So what we actually did was design a whole separate signal path, that runs in parallel, but behaves slightly different and very close to what would happen if it were routed in analog. It’s almost like you’ve got two synthesizers, running next to each other, just for that external feedback path.
Synthtopia: What can you tell us about MPE in the Minimoog Model D app?
Geert Bevin: MPE support is currently two dimensional, individual pitch for each touch and individual timbre control. It’s based on the implementation in Model 15. It does all the per-channel stuff of MPE, so whenever a note comes in on a MIDI channel, all the expression on that channel will be tied to that note.
What it doesn’t do is the master channel that MPE has, where you’ve got one main channel where any changes you have there are pushed to all channels. If you have like a global pitch bend, it doesn’t do that. It also does not support the MPE activation message, because the spec is not published yet.
In practice, if you have an MPE MIDI controller and turn it on to MPE mode, Model D will get the NRPN pitch bend range message and automatically set up the pitch bend range. Then you have to manually select the MIDI input channels and set it to MPE, instead of Omni or a specific numbered MIDI channel.
Synthtopia: Moog’s iOS synths are some of the most professional ones available. Why aren’t you making them available for desktop computers?
Geert Bevin: We get a lot of requests for it. The main thing there is that we’re still getting into the software aspect of things. We are a small company. We have limited resources. And we try to deliver quality products every time.
By focusing on one platform (iOS), it is a walled garden, but it has the advantage that it is a known walled garden. We know exactly what we have to test.
So, we have all of the devices. We actually open it up on all the devices and see if it behaves right, if it feels great, if it responds correctly, if it loads quickly. Everything about the app, we test on the actual device, because that is how the user will experience it.
It’s going to be a lot of work, if we go to other platforms. It doesn’t meant we won’t do it, but we’re going to need a lot of additional resources. We’re in the process of discovering how we can move through this software world, while building synths in the way we build them, which is with a lot of love and care and attention to detail.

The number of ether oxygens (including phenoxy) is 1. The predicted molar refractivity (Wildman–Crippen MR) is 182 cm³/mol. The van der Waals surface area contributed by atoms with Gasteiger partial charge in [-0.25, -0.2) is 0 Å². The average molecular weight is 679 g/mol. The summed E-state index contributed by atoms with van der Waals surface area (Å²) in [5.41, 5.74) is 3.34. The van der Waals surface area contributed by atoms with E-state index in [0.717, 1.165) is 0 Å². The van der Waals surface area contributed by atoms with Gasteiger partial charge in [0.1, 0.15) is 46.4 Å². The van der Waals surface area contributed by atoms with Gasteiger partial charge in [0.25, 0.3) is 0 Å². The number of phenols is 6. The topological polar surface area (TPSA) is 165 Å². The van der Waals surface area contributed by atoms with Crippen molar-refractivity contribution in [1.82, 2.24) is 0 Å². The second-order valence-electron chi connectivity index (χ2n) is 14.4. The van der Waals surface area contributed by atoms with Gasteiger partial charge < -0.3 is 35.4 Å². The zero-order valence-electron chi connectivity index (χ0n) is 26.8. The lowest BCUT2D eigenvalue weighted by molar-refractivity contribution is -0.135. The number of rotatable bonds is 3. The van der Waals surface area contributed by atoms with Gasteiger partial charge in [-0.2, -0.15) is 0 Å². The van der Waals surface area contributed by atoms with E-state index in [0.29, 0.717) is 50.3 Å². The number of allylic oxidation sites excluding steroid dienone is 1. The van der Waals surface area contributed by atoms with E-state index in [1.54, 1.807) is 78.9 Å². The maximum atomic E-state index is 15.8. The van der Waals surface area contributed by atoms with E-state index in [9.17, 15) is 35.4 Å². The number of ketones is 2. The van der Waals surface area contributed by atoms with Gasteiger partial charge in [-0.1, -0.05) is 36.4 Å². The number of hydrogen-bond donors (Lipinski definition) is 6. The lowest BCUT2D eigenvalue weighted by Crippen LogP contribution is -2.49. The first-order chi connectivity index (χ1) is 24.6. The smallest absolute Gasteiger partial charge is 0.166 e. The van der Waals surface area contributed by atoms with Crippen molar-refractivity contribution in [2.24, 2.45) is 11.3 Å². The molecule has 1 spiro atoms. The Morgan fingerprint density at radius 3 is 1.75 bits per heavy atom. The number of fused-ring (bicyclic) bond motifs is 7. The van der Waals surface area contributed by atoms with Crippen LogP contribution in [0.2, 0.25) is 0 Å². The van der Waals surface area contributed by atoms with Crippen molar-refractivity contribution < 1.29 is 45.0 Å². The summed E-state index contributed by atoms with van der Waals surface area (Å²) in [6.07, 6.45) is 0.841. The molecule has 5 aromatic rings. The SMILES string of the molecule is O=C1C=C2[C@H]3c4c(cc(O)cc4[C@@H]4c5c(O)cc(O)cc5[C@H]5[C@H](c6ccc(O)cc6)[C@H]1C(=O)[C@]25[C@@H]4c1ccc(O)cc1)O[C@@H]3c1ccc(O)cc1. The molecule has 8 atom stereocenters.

Using Minimoog Model D App In Music Production Workflows:
We also talked with Bevin about using the Model D app in music production workflows. He said that there are now a variety of options for integrating the Minimoog Model D app into your workflow:
- Treat it like a standalone hardware synth – you can use it as you would use any other standalone synthesizer, connecting it with your audio or MIDI interface.
- Inter-Device Audio & MIDI (IDAM) – is part of the latest iOS & MacOS operating systems and delivers bidirectional audio & MIDI over a standard USB to Lightning cable.
- Use iOS-friendly interfaces – iConnectivity and Apogee devices are designed with iOS workflows in mind.
- Record the track on an iOS DAW – mobile DAWs like GarageBand and Cubasis let you complete tracks on your mobile device, or transfer it to the desktop to complete.
- Over 160 presets (Hundreds more available in the Minimoog Model D App Store)
- Up to 4-notes of polyphony
- Easily share presets and audio recordings with friends
- Arpeggiator module with note-hold capability
- Stereo ping-pong delay effect
- Bender time modulation effect
- Real-time looping recorder with overdub and immediate sharing
- Selectable envelope shapes and triggering behavior
- Effortless MIDI CC mapping
- Seamlessly backup presets to iCloud
- Play mode for easier panel and keyboard interaction
- A new take on the classic feedback/overload path
- AUv3 Audio Unit Extensions (Including GarageBand)
- Ableton Link
- Inter-App Audio and Audiobus
Pricing and Availability
Minimoog Model D is available for iOS with an introductory price of US $4.99. In addition, Moog Music’s other apps are also currently on sale:
- Model 15 – $14.99
- Animoog iPad – $4.99
- Animoog iPhone – $1.99
- Filtatron – $1.99